[Rd] request: allow inline functions in R
lilong at isb-sib.ch
Mon May 17 15:16:28 CEST 2004
> BTW, I've just checked a hunch. I did not believe R_IsNaNorNA is actually
> used in base R on a system with IEEE arithmetic (and I removed it to test
> that). That suggests you have not actually tested inlining it and your
> analysis is seriously flawed.
R_IsNaNorNA is found in three dirs: main/arithmatic.c, nmath/mlutils.c,
nmath/nmath.h, include/R_ext/Arith.h and include/Rmath.h0.in. (This is a
candidate for streamlining the codes. But that's a different subject. )
After I turned all of them inline, the model I have runs about 5% faster
on Itanium2 (running Linux). When I cut down some calls in the package
(being developed) to ISNAN, the performance gain is another 5%. I
interprete this cost as quite significant.
>> Could you then please quantify that hidden cost?
In package "cluster", pam.c and clara.c contain a function "ind_2" which
is used very heavily in the loop. After changing this function to be an
"inline" function, the model speeds up by factor of 2. That's very
significant improvement for the model. It also indicates the overhead
these small functions incur.
>> In what sense do `we' not allow it? And who is `we'?
What I meant for "we" is "R core developers". At this time, R adhers
strict C89 standard, so no inline function is allowed.
>> The problem is that very few compilers fully support C99, and others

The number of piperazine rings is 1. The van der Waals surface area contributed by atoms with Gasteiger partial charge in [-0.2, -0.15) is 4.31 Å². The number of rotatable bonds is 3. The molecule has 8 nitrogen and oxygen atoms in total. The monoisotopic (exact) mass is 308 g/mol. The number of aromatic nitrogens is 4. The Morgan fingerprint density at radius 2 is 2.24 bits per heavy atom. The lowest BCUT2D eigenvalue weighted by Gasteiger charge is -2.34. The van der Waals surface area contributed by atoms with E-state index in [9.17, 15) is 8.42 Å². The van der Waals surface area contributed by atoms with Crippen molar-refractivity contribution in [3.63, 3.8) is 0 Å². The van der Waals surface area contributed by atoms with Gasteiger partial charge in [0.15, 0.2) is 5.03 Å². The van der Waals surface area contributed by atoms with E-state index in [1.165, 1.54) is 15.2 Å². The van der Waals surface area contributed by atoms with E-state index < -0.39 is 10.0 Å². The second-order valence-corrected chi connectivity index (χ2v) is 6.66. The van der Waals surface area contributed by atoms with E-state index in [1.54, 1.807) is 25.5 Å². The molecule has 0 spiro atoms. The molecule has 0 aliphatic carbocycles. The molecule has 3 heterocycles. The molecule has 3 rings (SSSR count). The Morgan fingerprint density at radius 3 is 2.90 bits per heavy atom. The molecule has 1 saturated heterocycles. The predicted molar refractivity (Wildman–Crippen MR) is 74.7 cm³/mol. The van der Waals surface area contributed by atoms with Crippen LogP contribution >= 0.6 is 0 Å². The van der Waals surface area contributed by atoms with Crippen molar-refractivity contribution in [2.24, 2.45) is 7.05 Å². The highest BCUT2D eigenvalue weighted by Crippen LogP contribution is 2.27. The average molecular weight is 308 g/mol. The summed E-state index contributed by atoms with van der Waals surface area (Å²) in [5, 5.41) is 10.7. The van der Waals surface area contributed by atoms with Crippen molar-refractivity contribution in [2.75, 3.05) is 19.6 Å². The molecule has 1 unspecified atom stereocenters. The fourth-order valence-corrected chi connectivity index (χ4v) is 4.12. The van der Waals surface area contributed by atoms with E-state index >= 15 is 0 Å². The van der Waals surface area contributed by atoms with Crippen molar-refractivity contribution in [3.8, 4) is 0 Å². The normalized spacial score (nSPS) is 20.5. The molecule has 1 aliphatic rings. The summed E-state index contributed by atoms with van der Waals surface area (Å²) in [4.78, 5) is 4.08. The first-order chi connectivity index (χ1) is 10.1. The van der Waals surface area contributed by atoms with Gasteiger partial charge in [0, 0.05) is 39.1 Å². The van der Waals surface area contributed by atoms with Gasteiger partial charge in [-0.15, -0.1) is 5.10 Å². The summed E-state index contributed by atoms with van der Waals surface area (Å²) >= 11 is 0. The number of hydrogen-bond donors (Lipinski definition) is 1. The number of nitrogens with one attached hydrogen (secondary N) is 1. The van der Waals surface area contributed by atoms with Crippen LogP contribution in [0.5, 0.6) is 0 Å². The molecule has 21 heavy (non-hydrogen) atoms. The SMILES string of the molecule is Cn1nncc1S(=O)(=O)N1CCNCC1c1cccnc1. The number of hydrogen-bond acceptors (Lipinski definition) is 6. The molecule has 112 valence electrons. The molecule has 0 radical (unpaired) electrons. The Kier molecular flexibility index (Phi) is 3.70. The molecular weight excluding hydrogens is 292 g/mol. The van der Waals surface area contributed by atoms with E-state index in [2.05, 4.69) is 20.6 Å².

>> different ways to indicate inlining. So a configure test is needed. I
>> sure that if you provide one together with patches to parts of the code
>> where you find inlining beneficial, the real `we' would consider it
>> carefully. Especially if the `hidden cost' is noticeable.
I'm not aware of other ways of indicating "inlining" by other compilers,
could you please give an example?
The request is to allowed "inline", not full C99 support.
As indicated in my original request, compiler could choose to treat
"inline" functions the same as normal functions. C++ supports "inline"
functions from the beginning, and C99 puts it in as a new keyword, "gcc"
supports it since 2.95, these point to a mature feature of the C language.
The inline functions are most suitable for small functions so that they
don't stall the pipeline, and they should be used when they are most
beneficial. From this aspect, the portability and compatability issues
are easily manageable.
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